The island nation of the Bahamas is known for its unique dialect of British English called Bahamian English or Bahamian Creole, which is mutually intelligible with standard English.
There are two primary languages spoken in the Bahamas: Bahamian Creole or Bahamian English, which is spoken by most people, and Haitian Creole, which is spoken by about 25% of the population. One is an English-based Creole language and the other is a French-based Creole language.
The official language of the Bahamas is English. In the 1700s, British settlers arrived on the island and it became a British protectorate which introduced the English language. British English is used in the Bahamas for government, mass media, education, and business transactions.
Most people in the Bahamas speak a unique dialect of English called Bahamian English. Bahamian English mixes British English with African influences and the island dialect.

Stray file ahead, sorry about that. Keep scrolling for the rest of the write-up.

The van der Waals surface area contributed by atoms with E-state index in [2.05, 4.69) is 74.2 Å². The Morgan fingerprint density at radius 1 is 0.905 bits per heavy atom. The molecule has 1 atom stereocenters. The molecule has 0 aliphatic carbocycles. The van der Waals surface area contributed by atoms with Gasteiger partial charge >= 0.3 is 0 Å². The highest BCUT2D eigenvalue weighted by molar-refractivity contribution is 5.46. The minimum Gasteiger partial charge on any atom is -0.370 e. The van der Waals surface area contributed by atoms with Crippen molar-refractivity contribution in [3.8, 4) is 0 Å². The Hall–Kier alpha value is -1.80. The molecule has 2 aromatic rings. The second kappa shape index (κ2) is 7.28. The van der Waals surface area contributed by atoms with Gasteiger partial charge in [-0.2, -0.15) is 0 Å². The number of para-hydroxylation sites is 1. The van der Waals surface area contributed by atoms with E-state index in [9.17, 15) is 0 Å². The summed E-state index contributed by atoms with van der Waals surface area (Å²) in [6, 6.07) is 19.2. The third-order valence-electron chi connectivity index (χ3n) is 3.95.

The following is an example of Bahamian English from Susan Wallace's "Islan' Life:" "Islan' life ain' no fun less ya treat errybody like ya brudder, ya sister, or ya frien' Love ya neighbour, play ya part, jes' remember das de art, For when ocean fen' ya in, all is kin."
Many people in the Bahamas speak Bahamian Creole, an English Creole language that combines British English with other native languages and dialects and is sometimes called Bahamianese. There are more than 400,000 native speakers of Bahamian Creole which has similarities to other Creole languages of other islands in the Caribbean.
About 25% of Bahamian people speak Haitian Creole. Most of these speakers are the descendants of Haitian immigrants who arrived in the Bahamas in the 19th century. Haitian Creole developed in Haiti in the 17th and 18th centuries and it's a French-based Creole language. The language developed during the Atlantic slave trade and it's been influenced by English, Taino, Spanish, Portuguese, and languages from West Africa. To differentiate Haitian Creole from Bahamian Creole, the language spoken by the Haitian population is simply called "Creole."